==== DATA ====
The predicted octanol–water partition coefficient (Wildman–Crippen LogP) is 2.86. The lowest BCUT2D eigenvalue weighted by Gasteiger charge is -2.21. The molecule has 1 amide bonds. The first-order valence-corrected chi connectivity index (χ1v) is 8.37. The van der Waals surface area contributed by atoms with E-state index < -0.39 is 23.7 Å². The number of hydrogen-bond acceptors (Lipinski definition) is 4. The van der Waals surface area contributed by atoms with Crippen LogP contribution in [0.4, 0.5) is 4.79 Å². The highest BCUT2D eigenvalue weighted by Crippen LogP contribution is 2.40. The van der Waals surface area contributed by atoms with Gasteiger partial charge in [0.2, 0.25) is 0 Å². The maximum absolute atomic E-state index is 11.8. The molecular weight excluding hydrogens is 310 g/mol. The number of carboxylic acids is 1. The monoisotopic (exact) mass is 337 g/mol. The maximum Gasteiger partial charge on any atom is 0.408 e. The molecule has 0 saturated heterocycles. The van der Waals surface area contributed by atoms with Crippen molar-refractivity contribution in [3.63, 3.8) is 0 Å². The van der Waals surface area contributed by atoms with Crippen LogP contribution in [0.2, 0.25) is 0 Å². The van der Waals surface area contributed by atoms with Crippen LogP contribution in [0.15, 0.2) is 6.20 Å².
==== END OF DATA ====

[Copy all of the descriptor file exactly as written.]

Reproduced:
The predicted octanol–water partition coefficient (Wildman–Crippen LogP) is 2.86. The lowest BCUT2D eigenvalue weighted by Gasteiger charge is -2.21. The molecule has 1 amide bonds. The first-order valence-corrected chi connectivity index (χ1v) is 8.37. The van der Waals surface area contributed by atoms with E-state index < -0.39 is 23.7 Å². The number of hydrogen-bond acceptors (Lipinski definition) is 4. The van der Waals surface area contributed by atoms with Crippen LogP contribution in [0.4, 0.5) is 4.79 Å². The highest BCUT2D eigenvalue weighted by Crippen LogP contribution is 2.40. The van der Waals surface area contributed by atoms with Gasteiger partial charge in [0.2, 0.25) is 0 Å². The maximum absolute atomic E-state index is 11.8. The molecular weight excluding hydrogens is 310 g/mol. The number of carboxylic acids is 1. The monoisotopic (exact) mass is 337 g/mol. The maximum Gasteiger partial charge on any atom is 0.408 e. The molecule has 0 saturated heterocycles. The van der Waals surface area contributed by atoms with Crippen molar-refractivity contribution in [3.63, 3.8) is 0 Å². The van der Waals surface area contributed by atoms with Crippen LogP contribution in [0.2, 0.25) is 0 Å². The van der Waals surface area contributed by atoms with Crippen LogP contribution in [0.15, 0.2) is 6.20 Å².